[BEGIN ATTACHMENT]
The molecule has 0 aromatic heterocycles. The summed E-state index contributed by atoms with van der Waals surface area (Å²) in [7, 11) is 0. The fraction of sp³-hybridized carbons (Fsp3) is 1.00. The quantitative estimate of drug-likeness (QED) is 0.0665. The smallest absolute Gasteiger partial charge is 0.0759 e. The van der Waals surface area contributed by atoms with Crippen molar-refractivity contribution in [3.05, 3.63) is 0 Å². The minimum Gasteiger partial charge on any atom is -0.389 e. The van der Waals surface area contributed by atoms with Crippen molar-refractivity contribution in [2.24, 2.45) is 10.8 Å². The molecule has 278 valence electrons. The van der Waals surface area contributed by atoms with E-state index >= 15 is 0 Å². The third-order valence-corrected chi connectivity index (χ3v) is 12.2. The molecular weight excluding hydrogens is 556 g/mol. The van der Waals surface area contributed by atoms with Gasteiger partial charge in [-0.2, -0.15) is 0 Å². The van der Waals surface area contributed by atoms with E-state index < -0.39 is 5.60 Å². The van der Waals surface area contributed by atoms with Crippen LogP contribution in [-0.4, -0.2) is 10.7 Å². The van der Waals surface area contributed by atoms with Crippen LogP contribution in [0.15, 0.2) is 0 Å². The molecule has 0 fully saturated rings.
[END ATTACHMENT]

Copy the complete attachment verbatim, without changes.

The molecule has 0 aromatic heterocycles. The summed E-state index contributed by atoms with van der Waals surface area (Å²) in [7, 11) is 0. The fraction of sp³-hybridized carbons (Fsp3) is 1.00. The quantitative estimate of drug-likeness (QED) is 0.0665. The smallest absolute Gasteiger partial charge is 0.0759 e. The van der Waals surface area contributed by atoms with Crippen molar-refractivity contribution in [3.05, 3.63) is 0 Å². The minimum Gasteiger partial charge on any atom is -0.389 e. The van der Waals surface area contributed by atoms with Crippen molar-refractivity contribution in [2.24, 2.45) is 10.8 Å². The molecule has 278 valence electrons. The van der Waals surface area contributed by atoms with E-state index >= 15 is 0 Å². The third-order valence-corrected chi connectivity index (χ3v) is 12.2. The molecular weight excluding hydrogens is 556 g/mol. The van der Waals surface area contributed by atoms with Gasteiger partial charge in [-0.2, -0.15) is 0 Å². The van der Waals surface area contributed by atoms with E-state index < -0.39 is 5.60 Å². The van der Waals surface area contributed by atoms with Crippen LogP contribution in [-0.4, -0.2) is 10.7 Å². The van der Waals surface area contributed by atoms with Crippen LogP contribution in [0.15, 0.2) is 0 Å². The molecule has 0 fully saturated rings.